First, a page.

The opinion of the court was delivered by: REVERCOMB
GEORGE H. REVERCOMB, UNITED STATES DISTRICT JUDGE.
The defendants have moved for summary judgment in this case, which involves numerous claims by the plaintiff arising from her termination as a vice president of defendant United National Bank of Washington ("UNB"). Oral argument was heard on January 18, 1989; the plaintiff supplemented her opposition on March 28, 1989. In this Memorandum and Order, the Court (1) denies defendants' motion for summary judgment on the breach of contract claim and on the defamation claims but (2) grants the motion with regard to the plaintiff's claims of intentional infliction of emotional distress and violations of pension law.
Motions for summary judgment may be granted when the movant has established that there are no genuine issues of material fact in dispute. Fed. R. Civ. P. 56; Anderson v. Liberty Lobby, 477 U.S. 242, 247-48, 91 L. Ed. 2d 202, 106 S. Ct. 2505 (1986). While a nonmoving party may not rest on mere allegations in its pleadings, Anderson, 477 U.S. at 248, "the judge's function is not himself to weigh the evidence and determine the truth of the matter but to determine whether there is a genuine issue for trial." Id. at 249. The standard for denying a motion is whether the evidence is such that a reasonable jury could return a verdict for the nonmoving party. Id. at 248. Indeed, when a dispute concerns the credibility of witnesses, only a trial jury, and not a judge weighing summary judgment pleadings, is able to assess the demeanor and attitude of witnesses.
Under a provision of the National Bank Act, an officer of a national bank may be terminated at the "pleasure" of the bank's board of directors. 12 U.S.C. § 24 Fifth. Plaintiff Blenna Cunningham has admitted that if she was indeed fired pursuant to a proper vote of UNB's board, she loses on her breach of contract claim.
The members of UNB's board have each provided affidavits stating that the board voted on August 12, 1987, to fire Ms. Cunningham. The defendants argue that these statements, which are not controverted by any direct evidence, are sufficient to grant summary judgment on this issue. The Court disagrees.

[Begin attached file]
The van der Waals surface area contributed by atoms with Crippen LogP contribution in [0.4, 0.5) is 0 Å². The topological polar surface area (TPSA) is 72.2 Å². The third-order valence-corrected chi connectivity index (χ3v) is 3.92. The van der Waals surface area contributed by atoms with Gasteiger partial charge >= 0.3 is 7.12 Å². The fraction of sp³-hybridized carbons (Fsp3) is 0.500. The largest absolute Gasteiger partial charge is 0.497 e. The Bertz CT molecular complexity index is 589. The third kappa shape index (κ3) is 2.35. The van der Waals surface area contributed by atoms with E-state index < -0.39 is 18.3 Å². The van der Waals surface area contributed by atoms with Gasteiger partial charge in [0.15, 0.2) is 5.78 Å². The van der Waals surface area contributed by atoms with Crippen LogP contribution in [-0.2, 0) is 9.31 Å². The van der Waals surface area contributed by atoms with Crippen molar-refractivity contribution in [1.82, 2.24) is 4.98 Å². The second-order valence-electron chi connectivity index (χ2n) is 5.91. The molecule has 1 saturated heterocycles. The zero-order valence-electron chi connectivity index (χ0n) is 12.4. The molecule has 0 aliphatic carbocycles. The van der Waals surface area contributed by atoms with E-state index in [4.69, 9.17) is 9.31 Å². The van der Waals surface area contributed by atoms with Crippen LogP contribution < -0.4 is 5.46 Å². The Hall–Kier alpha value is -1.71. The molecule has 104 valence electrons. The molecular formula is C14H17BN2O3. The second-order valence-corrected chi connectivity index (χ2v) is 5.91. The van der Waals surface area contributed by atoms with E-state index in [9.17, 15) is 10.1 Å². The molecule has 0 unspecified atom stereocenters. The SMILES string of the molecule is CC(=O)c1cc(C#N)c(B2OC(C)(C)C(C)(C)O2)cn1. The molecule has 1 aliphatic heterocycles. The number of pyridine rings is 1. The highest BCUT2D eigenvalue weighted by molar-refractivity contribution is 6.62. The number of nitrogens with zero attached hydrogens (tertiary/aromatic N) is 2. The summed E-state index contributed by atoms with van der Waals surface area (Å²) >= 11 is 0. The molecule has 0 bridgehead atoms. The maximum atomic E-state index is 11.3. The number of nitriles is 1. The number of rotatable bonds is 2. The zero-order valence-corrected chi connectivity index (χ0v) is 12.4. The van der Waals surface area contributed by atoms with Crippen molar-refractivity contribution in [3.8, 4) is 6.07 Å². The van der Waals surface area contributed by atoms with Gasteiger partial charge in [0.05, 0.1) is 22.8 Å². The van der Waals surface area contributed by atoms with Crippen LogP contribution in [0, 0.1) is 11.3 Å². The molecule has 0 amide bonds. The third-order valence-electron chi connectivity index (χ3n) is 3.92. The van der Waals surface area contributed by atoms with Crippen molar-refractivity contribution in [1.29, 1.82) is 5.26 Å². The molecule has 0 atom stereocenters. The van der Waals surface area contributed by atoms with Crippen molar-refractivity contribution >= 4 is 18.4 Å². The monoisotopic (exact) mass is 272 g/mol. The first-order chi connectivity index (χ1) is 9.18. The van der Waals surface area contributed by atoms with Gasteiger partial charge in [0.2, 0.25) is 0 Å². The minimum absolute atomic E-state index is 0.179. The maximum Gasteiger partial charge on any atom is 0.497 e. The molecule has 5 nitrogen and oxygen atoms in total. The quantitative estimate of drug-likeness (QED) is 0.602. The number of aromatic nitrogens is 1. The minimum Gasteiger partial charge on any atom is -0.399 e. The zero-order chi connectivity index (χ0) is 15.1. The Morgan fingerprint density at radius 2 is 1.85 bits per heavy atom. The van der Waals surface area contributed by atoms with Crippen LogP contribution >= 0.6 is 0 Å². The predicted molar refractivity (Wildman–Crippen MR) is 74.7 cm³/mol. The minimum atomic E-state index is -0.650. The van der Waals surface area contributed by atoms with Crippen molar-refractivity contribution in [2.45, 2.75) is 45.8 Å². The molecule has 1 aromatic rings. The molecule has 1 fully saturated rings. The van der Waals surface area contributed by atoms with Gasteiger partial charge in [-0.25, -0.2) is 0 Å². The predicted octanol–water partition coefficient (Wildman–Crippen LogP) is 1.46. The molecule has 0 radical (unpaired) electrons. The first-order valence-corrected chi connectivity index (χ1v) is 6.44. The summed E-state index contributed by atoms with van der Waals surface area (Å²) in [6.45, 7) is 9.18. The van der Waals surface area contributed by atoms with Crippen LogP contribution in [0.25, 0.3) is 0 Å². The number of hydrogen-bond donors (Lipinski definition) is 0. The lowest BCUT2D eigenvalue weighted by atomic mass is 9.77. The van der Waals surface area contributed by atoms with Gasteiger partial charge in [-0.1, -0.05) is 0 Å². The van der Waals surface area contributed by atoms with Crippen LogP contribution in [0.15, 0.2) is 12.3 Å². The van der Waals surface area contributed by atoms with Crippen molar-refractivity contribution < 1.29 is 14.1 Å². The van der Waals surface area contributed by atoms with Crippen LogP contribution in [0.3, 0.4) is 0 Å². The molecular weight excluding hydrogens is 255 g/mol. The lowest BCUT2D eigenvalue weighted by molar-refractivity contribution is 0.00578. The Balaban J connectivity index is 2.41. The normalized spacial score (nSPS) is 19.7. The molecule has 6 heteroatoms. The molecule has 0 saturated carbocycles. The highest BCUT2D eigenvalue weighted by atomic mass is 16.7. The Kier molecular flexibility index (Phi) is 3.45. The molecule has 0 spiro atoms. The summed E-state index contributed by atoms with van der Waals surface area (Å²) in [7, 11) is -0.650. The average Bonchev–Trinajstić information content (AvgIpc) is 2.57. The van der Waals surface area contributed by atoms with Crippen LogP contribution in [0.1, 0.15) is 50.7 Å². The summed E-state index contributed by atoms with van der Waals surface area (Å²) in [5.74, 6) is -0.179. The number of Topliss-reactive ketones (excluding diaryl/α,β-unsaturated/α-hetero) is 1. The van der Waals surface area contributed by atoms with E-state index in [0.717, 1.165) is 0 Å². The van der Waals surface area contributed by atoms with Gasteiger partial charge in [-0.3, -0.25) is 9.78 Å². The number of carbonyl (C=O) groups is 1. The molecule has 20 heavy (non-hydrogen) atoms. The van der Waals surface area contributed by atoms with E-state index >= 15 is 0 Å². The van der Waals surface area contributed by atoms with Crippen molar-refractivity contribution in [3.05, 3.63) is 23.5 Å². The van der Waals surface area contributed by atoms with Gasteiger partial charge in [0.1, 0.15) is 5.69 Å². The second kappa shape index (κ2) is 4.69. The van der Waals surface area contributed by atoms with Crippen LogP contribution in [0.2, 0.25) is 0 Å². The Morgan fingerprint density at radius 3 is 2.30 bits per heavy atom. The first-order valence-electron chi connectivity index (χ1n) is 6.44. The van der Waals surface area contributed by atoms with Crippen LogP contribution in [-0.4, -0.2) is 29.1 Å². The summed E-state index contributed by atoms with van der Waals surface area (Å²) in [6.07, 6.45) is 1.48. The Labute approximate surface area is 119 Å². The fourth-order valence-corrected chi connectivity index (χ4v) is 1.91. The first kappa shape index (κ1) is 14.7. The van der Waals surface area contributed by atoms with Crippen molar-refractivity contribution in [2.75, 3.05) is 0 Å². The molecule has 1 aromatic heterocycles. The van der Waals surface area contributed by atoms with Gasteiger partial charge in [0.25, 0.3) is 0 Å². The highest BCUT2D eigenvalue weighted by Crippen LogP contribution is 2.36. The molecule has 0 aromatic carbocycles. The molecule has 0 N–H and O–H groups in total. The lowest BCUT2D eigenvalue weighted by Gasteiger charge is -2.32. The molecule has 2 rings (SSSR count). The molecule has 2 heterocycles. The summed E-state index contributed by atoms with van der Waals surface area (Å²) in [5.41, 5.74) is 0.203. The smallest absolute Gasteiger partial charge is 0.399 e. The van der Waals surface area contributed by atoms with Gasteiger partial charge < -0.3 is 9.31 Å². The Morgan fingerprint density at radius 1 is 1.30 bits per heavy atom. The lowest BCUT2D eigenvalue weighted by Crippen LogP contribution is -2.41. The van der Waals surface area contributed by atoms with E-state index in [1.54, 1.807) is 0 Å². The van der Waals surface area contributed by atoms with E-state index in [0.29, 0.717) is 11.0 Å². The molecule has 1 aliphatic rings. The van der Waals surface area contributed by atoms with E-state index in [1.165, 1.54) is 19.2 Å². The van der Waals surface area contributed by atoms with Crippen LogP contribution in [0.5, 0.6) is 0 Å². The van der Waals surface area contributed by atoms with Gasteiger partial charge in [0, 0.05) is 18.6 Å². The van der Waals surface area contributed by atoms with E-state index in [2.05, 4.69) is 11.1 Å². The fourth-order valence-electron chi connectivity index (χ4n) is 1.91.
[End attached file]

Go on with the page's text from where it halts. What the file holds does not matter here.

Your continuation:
Plaintiff has submitted considerable circumstantial evidence to the effect that the board did something less than conclusively vote to fire Ms. Cunningham on August 12, 1987. First, one of the board members has testified that it was less than clear to her whether the board formally voted to fire Ms. Cunningham without qualification.
Second, the actions after August 12, 1987, of defendant Samuel Foggie, chairman of UNB, are evidence that the board did not vote to fire Ms. Cunningham on August 12, 1987. Mr. Foggie met with Ms. Cunningham on August 17, 1987, to discuss the bank's problems with her, but never mentioned that the board had voted to fire her. Moreover, his letter to Ms. Cunningham of August 21, 1987, stated that she had been fired " for cause " (emphasis in original) and did not mention action of the board. While these actions are not unreconcilable with the contention that the board fired Ms. Cunningham on August 12, 1987, they do raise doubts about this contention.
Third, the plaintiff has presented strong evidence that the purported minutes of the board meeting of August 12, 1987, which indicate that the board fired Ms. Cunningham, have been altered, tampered with, or otherwise dealt with in a suspect manner.
In sum, the Court concludes that it cannot at this time grant summary judgment on the breach of contract claim because the plaintiff has met her burden of proving that there is a genuine issue concerning whether UNB's board fulfilled the requirements of 12 U.S.C. § 24 Fifth. The Court DENIES the motion for summary judgment on the breach of contract claim without prejudice to renew on the ground that the plaintiff's allegations do not amount to a cognizable claim for breach of contract.
The plaintiff claims that the defendants have defamed her through, among other things, (1) interviews mentioned in newspaper articles that did not refer to her by name but concerned problems and changes at the bank in 1987; (2) an affidavit filed by a UNB employee alleging a lack of an arm's length relationship in some of the plaintiff's business dealings; and (3) defamatory oral statements allegedly made by UNB employees.
First, when a plaintiff alleges defamation with regard to statements that are of "public concern," whether or not the plaintiff is a "public figure," the plaintiff has a burden under the first amendment of proving that the statements are false. Philadelphia Newspapers, Inc. v. Hepps, 475 U.S. 767, 776, 106 S. Ct. 1558, 89 L. Ed. 2d 783 (1986). Although the Philadelphia Newspapers case applied only to media defendants and left open the question whether the standard protects nonmedia speakers, this jurisdiction has extended the doctrine to nonmedia defendants. See Pearce v. E.F. Hutton Group, Inc., 664 F. Supp. 1490, 1511 (D.D.C. 1987) (statements involved the banking industry). Accordingly, the Court in the instant case rules that the plaintiff has the burden of ...